By Mike Chen
Picture this: you and some buddies kicking back and spending the day playing the latest video games – before they are even released to the public! Sound good? Now imagine you’re getting paid too; you’re one of the lucky people doing video game testing jobs from home!
On the surface of course, working from home testing the latest video games probably seems like the ultimate career opportunity for young gamers. Having access to the hottest upcoming titles, the programmers and artists and being a part of the team bringing game to market is exciting and rewarding. But this type of opportunity requires far more than good hand/eye coordination!
Testing is part of an overall quality assurance process that requires an eye for detail, excellent communication skills and an enormous amount of patience. Playing a video game over and over or repeating a series of actions to reach a specific point in a game 30 or 40 times is tedious and can cause burnout very quickly. It’s literally not all fun and games!
When you’re actually sitting there playing a video game, testing specific features and functions, you also have to follow a process for communicating bugs or other errors. For example, when you identify a problem with the game, you first check a log to determine whether or not it’s already been reported. If not, you need to carefully document the error, often writing several pages of a description of what occurred and of course instructions for replicating it.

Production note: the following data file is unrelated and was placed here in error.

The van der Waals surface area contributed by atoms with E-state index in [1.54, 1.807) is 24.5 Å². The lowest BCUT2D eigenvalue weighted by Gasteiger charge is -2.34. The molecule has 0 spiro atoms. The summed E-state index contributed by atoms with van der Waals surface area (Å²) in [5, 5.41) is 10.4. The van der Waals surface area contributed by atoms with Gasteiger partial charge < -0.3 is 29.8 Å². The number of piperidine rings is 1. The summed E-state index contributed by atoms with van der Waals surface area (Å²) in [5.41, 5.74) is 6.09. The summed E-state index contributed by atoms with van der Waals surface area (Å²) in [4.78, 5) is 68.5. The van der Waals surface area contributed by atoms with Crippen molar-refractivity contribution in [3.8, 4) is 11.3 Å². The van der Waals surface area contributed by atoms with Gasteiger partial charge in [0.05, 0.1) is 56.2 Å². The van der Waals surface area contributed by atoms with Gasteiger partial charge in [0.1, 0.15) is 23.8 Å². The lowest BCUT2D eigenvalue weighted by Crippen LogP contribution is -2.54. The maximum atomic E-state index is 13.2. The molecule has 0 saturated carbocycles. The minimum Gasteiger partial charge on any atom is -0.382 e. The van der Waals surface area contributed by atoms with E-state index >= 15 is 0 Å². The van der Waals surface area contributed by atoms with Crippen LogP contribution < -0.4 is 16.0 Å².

Once the bug has been corrected, regression testing kicks in – you go back and test again and again to ensure that the problem is indeed fixed. You also have to re-test the video game to ensure that the changes made to the original bug did not in turn create any new problems. This is where the process gets especially boring and repetitive. Remember, you’re not doing this to win the game!
You should also be aware that video game testing begins around the time the game is approximately 75% complete. Most often this means that there will be gaps in game sequences, codes that don’t work, audio tracks may not be available and so on. So as part of your work to test the game, you’ve got to keep a clear division between what is incomplete and what is really a bug. On the upside though, if you are one of those people who tends to easily notice the bugs in games, you’ll be happy to know that some employers even offer bonuses for the number of bugs a tester finds.
Really the truth is that every job has its downside and, despite all of the not-so-fun parts of testing video games, the testers do have very cool jobs. After all, they do get to work from the comfort of their home, which often means setting their own hours. Playing video games for different platforms or game consoles exposes them to the latest gaming technology well ahead of their friends. If you’re an enthusiastic gamer, finding good video game testing jobs from home could become a fantasy career for you!
About the Author: Mike Chen is a video gaming junkie who loves the good and bad of
video game testing jobs from home
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